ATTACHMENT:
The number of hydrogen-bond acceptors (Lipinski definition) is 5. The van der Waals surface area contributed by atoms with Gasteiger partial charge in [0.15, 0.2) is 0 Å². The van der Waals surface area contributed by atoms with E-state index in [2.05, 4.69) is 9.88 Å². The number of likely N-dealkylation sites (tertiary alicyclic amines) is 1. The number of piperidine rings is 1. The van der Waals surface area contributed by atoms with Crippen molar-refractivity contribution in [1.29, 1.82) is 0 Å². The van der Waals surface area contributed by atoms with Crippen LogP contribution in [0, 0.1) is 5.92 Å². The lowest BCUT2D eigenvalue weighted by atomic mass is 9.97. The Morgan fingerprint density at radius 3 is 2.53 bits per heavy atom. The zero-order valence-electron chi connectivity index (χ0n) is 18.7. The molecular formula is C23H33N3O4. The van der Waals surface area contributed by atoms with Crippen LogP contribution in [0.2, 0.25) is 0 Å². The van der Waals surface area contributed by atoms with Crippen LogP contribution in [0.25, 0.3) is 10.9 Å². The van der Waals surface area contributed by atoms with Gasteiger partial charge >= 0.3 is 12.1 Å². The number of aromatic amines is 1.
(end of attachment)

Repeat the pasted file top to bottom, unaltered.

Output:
The number of hydrogen-bond acceptors (Lipinski definition) is 5. The van der Waals surface area contributed by atoms with Gasteiger partial charge in [0.15, 0.2) is 0 Å². The van der Waals surface area contributed by atoms with E-state index in [2.05, 4.69) is 9.88 Å². The number of likely N-dealkylation sites (tertiary alicyclic amines) is 1. The number of piperidine rings is 1. The van der Waals surface area contributed by atoms with Crippen molar-refractivity contribution in [1.29, 1.82) is 0 Å². The van der Waals surface area contributed by atoms with Crippen LogP contribution in [0, 0.1) is 5.92 Å². The lowest BCUT2D eigenvalue weighted by atomic mass is 9.97. The Morgan fingerprint density at radius 3 is 2.53 bits per heavy atom. The zero-order valence-electron chi connectivity index (χ0n) is 18.7. The molecular formula is C23H33N3O4. The van der Waals surface area contributed by atoms with Crippen LogP contribution in [0.2, 0.25) is 0 Å². The van der Waals surface area contributed by atoms with Crippen LogP contribution in [0.25, 0.3) is 10.9 Å². The van der Waals surface area contributed by atoms with Gasteiger partial charge >= 0.3 is 12.1 Å². The number of aromatic amines is 1.